Sunday, July 12, 2009

Can a relationship with God be egotistical?

I posted a link on another site recently that referred to an Episcopal leader calling a focus on personal salvation a "heresy" and encouraging more of a focus on collective harmony. It is not my intent to make her into a scape-goat, but it left me fairly confused as to how this fit into Christianity.

A few commenters agreed that her statements were off-base; others thought she had a point.

Evangelicals do focus on a person's decision to accept Christ as his "personal Lord and Savior." If a person were not convinced of his own faith, what reason would he have to invest his life in serving the Lord and others? Many people can perform acts of kindness without having repented, but God knows the true content of our hearts, and in the end these deeds will not be fruitful if they are not coming out of a heart devoted to God (Matt.7:17-20).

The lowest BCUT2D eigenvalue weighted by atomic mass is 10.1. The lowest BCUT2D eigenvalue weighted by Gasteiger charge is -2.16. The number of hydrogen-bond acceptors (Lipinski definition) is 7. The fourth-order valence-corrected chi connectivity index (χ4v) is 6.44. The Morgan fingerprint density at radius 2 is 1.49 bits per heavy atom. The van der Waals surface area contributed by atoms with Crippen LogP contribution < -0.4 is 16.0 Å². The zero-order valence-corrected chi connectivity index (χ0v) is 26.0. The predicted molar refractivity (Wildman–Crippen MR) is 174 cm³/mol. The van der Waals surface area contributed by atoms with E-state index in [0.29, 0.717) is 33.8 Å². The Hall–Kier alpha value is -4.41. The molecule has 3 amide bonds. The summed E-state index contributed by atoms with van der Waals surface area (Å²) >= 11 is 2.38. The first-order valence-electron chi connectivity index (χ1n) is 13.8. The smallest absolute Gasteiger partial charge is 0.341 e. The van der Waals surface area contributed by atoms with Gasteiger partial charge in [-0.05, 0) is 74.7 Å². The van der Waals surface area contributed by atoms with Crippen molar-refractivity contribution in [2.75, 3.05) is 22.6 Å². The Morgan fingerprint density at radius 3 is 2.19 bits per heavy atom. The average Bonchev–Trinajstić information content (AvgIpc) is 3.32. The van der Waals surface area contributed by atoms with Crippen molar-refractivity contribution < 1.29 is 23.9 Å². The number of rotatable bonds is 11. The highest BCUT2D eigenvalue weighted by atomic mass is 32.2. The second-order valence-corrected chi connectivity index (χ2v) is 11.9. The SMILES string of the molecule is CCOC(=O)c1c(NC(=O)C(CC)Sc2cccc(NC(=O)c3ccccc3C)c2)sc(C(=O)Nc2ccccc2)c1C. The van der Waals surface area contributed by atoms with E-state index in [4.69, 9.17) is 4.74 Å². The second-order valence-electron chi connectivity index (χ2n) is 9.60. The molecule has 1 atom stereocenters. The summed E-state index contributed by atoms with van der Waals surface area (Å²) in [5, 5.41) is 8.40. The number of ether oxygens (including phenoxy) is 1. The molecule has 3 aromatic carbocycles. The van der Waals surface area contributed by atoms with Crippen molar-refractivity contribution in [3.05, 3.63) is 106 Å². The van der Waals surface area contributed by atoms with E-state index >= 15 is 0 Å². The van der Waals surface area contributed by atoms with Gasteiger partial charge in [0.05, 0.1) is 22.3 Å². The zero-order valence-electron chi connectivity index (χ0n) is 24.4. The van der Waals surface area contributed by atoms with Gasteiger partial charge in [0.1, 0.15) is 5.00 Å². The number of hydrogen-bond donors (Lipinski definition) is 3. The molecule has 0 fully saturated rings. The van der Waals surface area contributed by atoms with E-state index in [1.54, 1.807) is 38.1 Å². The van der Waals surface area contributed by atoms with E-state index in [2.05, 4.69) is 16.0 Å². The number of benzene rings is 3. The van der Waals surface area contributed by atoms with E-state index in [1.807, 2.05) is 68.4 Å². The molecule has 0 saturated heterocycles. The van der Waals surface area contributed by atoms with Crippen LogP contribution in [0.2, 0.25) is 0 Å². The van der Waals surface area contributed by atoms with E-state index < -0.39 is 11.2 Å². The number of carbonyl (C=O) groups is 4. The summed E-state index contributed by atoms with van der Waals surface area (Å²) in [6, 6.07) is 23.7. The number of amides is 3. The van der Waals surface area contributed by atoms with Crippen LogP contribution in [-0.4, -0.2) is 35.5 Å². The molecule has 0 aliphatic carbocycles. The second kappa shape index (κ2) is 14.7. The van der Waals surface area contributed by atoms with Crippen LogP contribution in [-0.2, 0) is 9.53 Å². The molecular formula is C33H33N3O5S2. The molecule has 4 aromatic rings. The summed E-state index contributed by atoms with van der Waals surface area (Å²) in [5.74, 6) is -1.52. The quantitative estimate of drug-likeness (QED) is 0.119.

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Humaneness and a life of harmony, if they can be tied to Christ, are fruits of salvation, not salvation itself. After all, Christ commands us to love.

While the importance of personal salvation is clear, is it possible to focus too much on it at the expense of other teachings? Can worship be "me-centered"? If we sing about Jesus dying "just for me" or "thinking about me" while on the cross, is it narcissism or thankfulness?

There are ways that one's striving to have a "personal relationship" with God plays a role in how we choose priorities. Take, for example, the idea of having a "personal quiet time." We were planning to spend the next 30 min in prayer, when the phone rings. It's important. What do we do?

Or we have the choice between attending a Bible study (personal edification) or volunteering at a soup kitchen (service to others/possibility for evangelism). Again, a decision has to be made. A book I reviewed recently had a section on priorities. The author lists "God" as her #1 priority, and "Spiritual growth" as #5, after her spouse, children, and home (George, 270).* I wondered what situations she placed in the "God" category, that were separate from spiritual growth. Is it just that the "God" card trumps all the others? Is it possible to do something for the Lord without thinking "this is my calling, this is what God wants me personally to do"? It seems that the "me" is always in there.